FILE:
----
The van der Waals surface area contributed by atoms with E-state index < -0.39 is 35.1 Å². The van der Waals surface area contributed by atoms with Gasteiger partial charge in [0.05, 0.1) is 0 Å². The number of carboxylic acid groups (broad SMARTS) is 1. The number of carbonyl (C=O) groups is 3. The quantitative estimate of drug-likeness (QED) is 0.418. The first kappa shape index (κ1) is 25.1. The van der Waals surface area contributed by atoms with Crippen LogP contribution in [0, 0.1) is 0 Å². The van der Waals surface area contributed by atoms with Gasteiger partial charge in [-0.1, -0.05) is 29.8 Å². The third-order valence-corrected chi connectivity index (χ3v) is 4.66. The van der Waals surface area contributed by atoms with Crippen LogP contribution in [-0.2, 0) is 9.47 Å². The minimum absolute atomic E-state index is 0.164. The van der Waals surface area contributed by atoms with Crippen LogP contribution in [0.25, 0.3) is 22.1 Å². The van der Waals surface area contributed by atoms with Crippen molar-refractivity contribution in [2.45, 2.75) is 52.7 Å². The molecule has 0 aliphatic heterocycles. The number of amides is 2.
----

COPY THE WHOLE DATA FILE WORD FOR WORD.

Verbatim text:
The van der Waals surface area contributed by atoms with E-state index < -0.39 is 35.1 Å². The van der Waals surface area contributed by atoms with Gasteiger partial charge in [0.05, 0.1) is 0 Å². The number of carboxylic acid groups (broad SMARTS) is 1. The number of carbonyl (C=O) groups is 3. The quantitative estimate of drug-likeness (QED) is 0.418. The first kappa shape index (κ1) is 25.1. The van der Waals surface area contributed by atoms with Crippen LogP contribution in [0, 0.1) is 0 Å². The van der Waals surface area contributed by atoms with Gasteiger partial charge in [-0.1, -0.05) is 29.8 Å². The third-order valence-corrected chi connectivity index (χ3v) is 4.66. The van der Waals surface area contributed by atoms with Crippen LogP contribution in [-0.2, 0) is 9.47 Å². The minimum absolute atomic E-state index is 0.164. The van der Waals surface area contributed by atoms with Crippen LogP contribution in [0.25, 0.3) is 22.1 Å². The van der Waals surface area contributed by atoms with Crippen molar-refractivity contribution in [2.45, 2.75) is 52.7 Å². The molecule has 0 aliphatic heterocycles. The number of amides is 2.